A Miracle on Christmas Lake Parent Review
For families with teens, this sentimental Christmas movie may spark some discussions about dealing with death, parental desertion and sibling dynamics.
The holiday season has never been easy for Bobby Whiteside (Kristian Jackson). His father wished him Merry Christmas before walking out on the family when the boy was eight. Bobby has blamed his mother (Anne Hawthorne) for his dad’s absence ever since and despised the winter celebration. Yet the teen’s life hits a new low when his best friend Charlie (Joe Perry) dies in a car crash on Christmas Eve.
A year after the accident, Bobby still grieves Charlie’s passing and as the season rolls around again, he becomes edgier. Despite his mother’s pleadings for peace during the holiday, Bobby’s dark mood contributes to more than one shouting match with his older brother Jeremy (Jayson Therrien) who, like Bobby, yearns to get out of the small town where they live.
Looking for some sort of solace, Bobby heads out on the lake where he and Charlie used to play hockey. After shoveling a path across the frozen water, Bobby suddenly sees a fully lighted hockey rink, complete with painted lines, boards and a gruff, old Zamboni driver. The only catch is Bobby is the only one who can spot it. And that makes him a target for teasing by the rest of his former hockey teammates who think he is losing his mind.
This chilly mirage might be enough for any 16-year-old to deal with, but a nasty land developer is also pressuring lakeside dwellers into selling their houses and that includes Bobby’s mom. If she signs, the family will be out of their home.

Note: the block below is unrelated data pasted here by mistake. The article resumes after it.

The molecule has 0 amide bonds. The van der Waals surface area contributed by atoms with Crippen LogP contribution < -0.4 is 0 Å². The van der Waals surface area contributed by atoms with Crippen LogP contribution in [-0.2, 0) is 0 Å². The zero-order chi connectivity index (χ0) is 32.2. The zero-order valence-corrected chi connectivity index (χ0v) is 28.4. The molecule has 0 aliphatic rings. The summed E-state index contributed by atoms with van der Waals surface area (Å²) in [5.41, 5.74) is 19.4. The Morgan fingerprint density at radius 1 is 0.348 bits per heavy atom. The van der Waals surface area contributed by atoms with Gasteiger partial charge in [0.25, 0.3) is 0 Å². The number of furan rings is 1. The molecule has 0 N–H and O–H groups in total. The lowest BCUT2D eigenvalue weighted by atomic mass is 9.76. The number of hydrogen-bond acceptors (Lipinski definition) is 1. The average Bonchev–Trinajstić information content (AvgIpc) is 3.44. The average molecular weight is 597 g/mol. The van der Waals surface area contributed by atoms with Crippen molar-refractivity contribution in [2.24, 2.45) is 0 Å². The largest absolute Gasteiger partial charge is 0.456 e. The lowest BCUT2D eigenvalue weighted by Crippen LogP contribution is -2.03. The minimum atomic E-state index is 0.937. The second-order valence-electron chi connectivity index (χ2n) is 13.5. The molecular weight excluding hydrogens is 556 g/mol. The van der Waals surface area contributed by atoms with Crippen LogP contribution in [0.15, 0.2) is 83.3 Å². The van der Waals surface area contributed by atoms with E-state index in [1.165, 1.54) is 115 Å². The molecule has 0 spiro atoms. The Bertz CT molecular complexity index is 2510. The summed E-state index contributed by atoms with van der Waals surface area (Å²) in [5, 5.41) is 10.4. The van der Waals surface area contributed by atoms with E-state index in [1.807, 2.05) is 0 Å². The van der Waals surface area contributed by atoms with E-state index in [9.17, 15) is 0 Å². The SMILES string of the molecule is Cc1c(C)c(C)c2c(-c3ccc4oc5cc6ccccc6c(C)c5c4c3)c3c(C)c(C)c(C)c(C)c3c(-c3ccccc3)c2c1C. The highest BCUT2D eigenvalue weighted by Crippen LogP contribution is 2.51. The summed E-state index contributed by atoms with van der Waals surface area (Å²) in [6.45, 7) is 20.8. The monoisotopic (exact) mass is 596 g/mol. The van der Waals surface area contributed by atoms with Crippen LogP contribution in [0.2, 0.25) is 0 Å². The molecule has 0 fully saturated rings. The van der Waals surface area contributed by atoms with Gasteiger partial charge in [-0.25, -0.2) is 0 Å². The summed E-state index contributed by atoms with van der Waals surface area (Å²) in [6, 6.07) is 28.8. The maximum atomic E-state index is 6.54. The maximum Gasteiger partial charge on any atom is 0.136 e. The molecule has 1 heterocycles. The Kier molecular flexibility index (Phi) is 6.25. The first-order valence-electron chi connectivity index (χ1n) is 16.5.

Adding this new element muddles the movie with multiple plot lines that don’t always play well together. Bobby tries to get others to see the rink. He tries to win the affections of fellow hockey player Karen Bell (Siobhan Williams). He tries to leave town. Then he tries to reconnect with his family in the spirit of the season. And finally he tries to stop the land developer by telling everyone about the magical, though invisible ice rink. His argument at the town council meeting is weak. Still, this is a Christmas story. So the townsfolk, who only moments earlier questioned his sanity, suddenly side with the boy. It’s an attempt at a warm, fuzzy ending that ends up feeling forced and slightly unsatisfying.
From a content perspective, the script contains a little more than a dozen swear words, some crude sexual comments and several scenes of teen bullying. There are a few fistfights and moments of yelling that could easily have ended with at least one of the characters in custody. As well, there is a boozy mall Santa (Will Sasso) that will crush any kid’s faith in the magical elf. However, for families with teens (that no longer believe in the red-suited man), the movie might spark some discussions about dealing with death, parental desertion and sibling dynamics.Directed by John Kissack. Starring Kristian Jackson, Anne Hawthorne, Joe Perry, Jayson Therrien, Siobhan Williams. Running time: 110 minutes. Updated December 5, 2016
Get details on profanity, sex and violence in A Miracle on Christmas Lake here.
A Miracle on Christmas Lake Parents Guide
Why does Bobby’s mom refuse to talk about his father? How does a lack of knowledge about the past color the way Bobby sees it? Why does he blame his mother for his father’s absence?
How does Bobby deal with the death of Charlie? What are some constructive or therapeutic ways to deal with loss, be it through death or desertion? How does his anger impact the rest of the family?